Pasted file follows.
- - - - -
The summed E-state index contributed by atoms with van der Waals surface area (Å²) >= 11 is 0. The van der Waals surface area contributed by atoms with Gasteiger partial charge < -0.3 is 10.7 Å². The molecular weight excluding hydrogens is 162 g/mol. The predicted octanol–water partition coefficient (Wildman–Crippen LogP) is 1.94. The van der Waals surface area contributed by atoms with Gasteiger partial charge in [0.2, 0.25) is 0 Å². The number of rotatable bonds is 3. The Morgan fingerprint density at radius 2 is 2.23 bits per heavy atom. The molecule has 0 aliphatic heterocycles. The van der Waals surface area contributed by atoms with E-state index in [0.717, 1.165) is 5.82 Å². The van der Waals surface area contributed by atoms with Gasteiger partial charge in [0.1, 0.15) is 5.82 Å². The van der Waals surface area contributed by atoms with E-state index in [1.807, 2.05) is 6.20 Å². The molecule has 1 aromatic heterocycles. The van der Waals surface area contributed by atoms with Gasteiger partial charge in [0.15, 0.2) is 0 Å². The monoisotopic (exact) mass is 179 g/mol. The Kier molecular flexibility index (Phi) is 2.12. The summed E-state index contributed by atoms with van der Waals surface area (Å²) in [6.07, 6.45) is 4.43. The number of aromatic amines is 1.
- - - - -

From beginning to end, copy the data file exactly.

The summed E-state index contributed by atoms with van der Waals surface area (Å²) >= 11 is 0. The van der Waals surface area contributed by atoms with Gasteiger partial charge < -0.3 is 10.7 Å². The molecular weight excluding hydrogens is 162 g/mol. The predicted octanol–water partition coefficient (Wildman–Crippen LogP) is 1.94. The van der Waals surface area contributed by atoms with Gasteiger partial charge in [0.2, 0.25) is 0 Å². The number of rotatable bonds is 3. The Morgan fingerprint density at radius 2 is 2.23 bits per heavy atom. The molecule has 0 aliphatic heterocycles. The van der Waals surface area contributed by atoms with E-state index in [0.717, 1.165) is 5.82 Å². The van der Waals surface area contributed by atoms with Gasteiger partial charge in [0.1, 0.15) is 5.82 Å². The van der Waals surface area contributed by atoms with E-state index in [1.807, 2.05) is 6.20 Å². The molecule has 1 aromatic heterocycles. The van der Waals surface area contributed by atoms with Gasteiger partial charge in [0.15, 0.2) is 0 Å². The monoisotopic (exact) mass is 179 g/mol. The Kier molecular flexibility index (Phi) is 2.12. The summed E-state index contributed by atoms with van der Waals surface area (Å²) in [6.07, 6.45) is 4.43. The number of aromatic amines is 1.